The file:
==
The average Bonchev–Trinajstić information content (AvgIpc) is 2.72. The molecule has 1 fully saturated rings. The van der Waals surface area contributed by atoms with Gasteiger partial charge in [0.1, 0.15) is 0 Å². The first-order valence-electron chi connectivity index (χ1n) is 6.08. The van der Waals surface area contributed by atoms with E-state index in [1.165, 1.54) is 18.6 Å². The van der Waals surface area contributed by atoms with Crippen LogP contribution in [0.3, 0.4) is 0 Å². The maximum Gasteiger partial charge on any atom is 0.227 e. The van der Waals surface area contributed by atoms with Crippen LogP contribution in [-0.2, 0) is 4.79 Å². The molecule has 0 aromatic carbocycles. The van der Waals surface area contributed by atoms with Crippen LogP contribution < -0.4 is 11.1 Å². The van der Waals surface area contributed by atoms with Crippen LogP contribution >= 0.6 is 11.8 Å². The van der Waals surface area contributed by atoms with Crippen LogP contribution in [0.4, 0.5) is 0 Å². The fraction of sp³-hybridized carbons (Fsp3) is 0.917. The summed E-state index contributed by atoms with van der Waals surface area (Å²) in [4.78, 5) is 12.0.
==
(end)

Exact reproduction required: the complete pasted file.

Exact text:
The average Bonchev–Trinajstić information content (AvgIpc) is 2.72. The molecule has 1 fully saturated rings. The van der Waals surface area contributed by atoms with Gasteiger partial charge in [0.1, 0.15) is 0 Å². The first-order valence-electron chi connectivity index (χ1n) is 6.08. The van der Waals surface area contributed by atoms with E-state index in [1.165, 1.54) is 18.6 Å². The van der Waals surface area contributed by atoms with Crippen LogP contribution in [0.3, 0.4) is 0 Å². The maximum Gasteiger partial charge on any atom is 0.227 e. The van der Waals surface area contributed by atoms with Crippen LogP contribution in [-0.2, 0) is 4.79 Å². The molecule has 0 aromatic carbocycles. The van der Waals surface area contributed by atoms with Crippen LogP contribution < -0.4 is 11.1 Å². The van der Waals surface area contributed by atoms with Crippen LogP contribution >= 0.6 is 11.8 Å². The van der Waals surface area contributed by atoms with Crippen LogP contribution in [0.4, 0.5) is 0 Å². The fraction of sp³-hybridized carbons (Fsp3) is 0.917. The summed E-state index contributed by atoms with van der Waals surface area (Å²) in [4.78, 5) is 12.0.